Isip believes this is a matter of personal preference. She recommends experimenting with different list formats and seeing which best suits your approach to work. “If you can’t stand one method, it’s not going to help you,” she warns. For those who want flexibility but prefer writing by hand, she recommends sticky notes that you can move around.

Isip said holding on to your lists (or storing them in an app which saves them for you) can help when it’s time for reviewing them, so you can see what you’ve actually gotten done versus what you hoped to accomplish in a given time period.

In my sample lists I sent Isip and Fisher, I included business tasks as well as personal ones, such as calling my health insurance company. Fisher suggests keeping work and personal lists separate, so you can be more efficient when you’re on the job. “You can review the work list during work time and not get sucked into reviewing personal stuff then,” he says.

Isip says that the main goal when selecting a to-do list methodology is understanding how your brain works and creating a system that meshes with that. You may never have asked yourself whether you prefer a deadline verus unstructured work, or whether you prefer to send all your emails in a 30-minute block of time. Figuring that out can help guide your list making. “[You] know more than you think you know, you just haven’t necessarily tapped into it.”

I started using Isip’s method, making a new electronic list each morning for the day ahead, carrying over tasks from the day before, along with any I’d already scheduled for that day. This freed up a huge amount of time in my day, as well as giving me more mental space, because I wasn’t waking up each morning trying to start fresh, with the fear that I was forgetting something lurking. It also made the end of my workdays more peaceful. Rather than trying to cram work in at 9 or 10 p.m. (or later), I could simply shut down my computer, and my brain, at a more reasonable hour, knowing my list would essentially make itself the next morning.


Even though I find a deep satisfaction in physically crossing an item off of a paper list, using a digital method worked better, because I don’t always have a piece of paper handy. What was happening previously is that I would make extra notes on my phone to supplement the paper list, but I struggled to combine the two at the end of the day.

Since I always have my phone with me, I started using the app Evernote, creating separate notebooks for various long-term work projects and personal ones, and adding to the major tasks underneath them. Each day gets its own to-do list for me to make my way through, and I go through the project to-do lists weekly to make sure they’re on track.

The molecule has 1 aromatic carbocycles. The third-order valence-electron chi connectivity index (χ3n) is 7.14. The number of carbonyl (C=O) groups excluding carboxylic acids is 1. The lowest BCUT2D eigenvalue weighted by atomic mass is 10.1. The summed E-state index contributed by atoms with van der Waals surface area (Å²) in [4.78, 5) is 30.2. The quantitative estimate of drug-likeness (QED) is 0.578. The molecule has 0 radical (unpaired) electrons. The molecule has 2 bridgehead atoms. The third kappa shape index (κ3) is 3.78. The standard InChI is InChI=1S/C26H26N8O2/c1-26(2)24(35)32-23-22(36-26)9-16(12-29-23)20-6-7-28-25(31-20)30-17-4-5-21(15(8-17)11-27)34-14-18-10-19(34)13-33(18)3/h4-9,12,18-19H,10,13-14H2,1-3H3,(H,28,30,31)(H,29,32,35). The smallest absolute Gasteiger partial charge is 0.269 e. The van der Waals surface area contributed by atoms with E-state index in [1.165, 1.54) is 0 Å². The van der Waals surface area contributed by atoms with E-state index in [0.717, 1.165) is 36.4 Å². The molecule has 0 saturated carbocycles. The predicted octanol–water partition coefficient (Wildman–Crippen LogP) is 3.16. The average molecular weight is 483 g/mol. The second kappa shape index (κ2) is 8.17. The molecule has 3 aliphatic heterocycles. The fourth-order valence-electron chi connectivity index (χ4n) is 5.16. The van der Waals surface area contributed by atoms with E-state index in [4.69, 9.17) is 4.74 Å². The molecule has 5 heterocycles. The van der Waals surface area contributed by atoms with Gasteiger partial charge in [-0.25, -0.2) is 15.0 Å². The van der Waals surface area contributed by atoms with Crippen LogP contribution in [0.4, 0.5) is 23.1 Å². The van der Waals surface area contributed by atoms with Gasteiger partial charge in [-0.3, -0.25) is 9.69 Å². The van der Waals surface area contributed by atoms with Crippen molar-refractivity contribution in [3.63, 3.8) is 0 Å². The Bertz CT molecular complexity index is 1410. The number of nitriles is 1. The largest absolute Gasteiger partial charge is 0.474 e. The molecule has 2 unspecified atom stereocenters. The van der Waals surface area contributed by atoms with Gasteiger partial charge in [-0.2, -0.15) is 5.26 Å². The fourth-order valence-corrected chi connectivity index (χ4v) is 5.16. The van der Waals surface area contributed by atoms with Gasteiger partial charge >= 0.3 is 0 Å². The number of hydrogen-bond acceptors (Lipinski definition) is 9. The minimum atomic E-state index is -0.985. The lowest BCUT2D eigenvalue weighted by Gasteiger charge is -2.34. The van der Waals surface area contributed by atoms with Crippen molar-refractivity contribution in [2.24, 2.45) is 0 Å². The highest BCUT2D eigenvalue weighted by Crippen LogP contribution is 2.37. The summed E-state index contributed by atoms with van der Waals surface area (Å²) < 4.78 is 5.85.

The app makes it infinitely easier to find key information because it’s searchable, and means that instead of listing every person I have to call for a given article on that day’s to-do list, I can just write, “call sources,” knowing I’ve made a list of them in a designated notebook.

Know which “dos” are actually “don’ts”

One of the hardest realities to face about to-do lists, for me, is that sometimes, even with my best intentions when putting a task on a list, it may just never get done, no matter how many times I write it down over many weeks or months. Isip says this is perfectly normal, and I shouldn’t feel guilty about not completing every single task. “That’s just the nature of to-do lists. Things will come in, some items will be processed, some items will fall off the list. It’s always a cycle.”

To help you figure out whether to let those tasks go for good, Isip urges you to ask yourself whether there was some sort of resistance or procrastination or was it simply a case of out of sight, out of mind? Maybe you’ve changed course in your career goals since you initially wrote down the task, or other, more urgent work has crossed your desk. If certain responsibilities are truly vital to your work or well-being, Isip says, “you’ll find a way to get them done.” So, if you haven’t, figuring out why can help you move past it—and get to the next item on your list.


This part of Isip’s instructions has been the toughest part of revamping my to-do list approach, with certain tasks that just feel overwhelming lingering on my list for months (including, ironically, finishing this article). I’ve started putting those at the top of my list and tackling them first thing in the morning, when I’m most alert. Usually, the tasks I’ve put off (and off and off) are not actually as daunting as they seemed. But I’ve also gotten better about simply removing some to-do list items that I’ve had to recognize I couldn’t finish, whether because I overcommitted, the timing was no longer right, or they simply weren’t a priority. I can always add them back at a later date if I’m so inclined, but not seeing them every day helps me focus on what’s most important.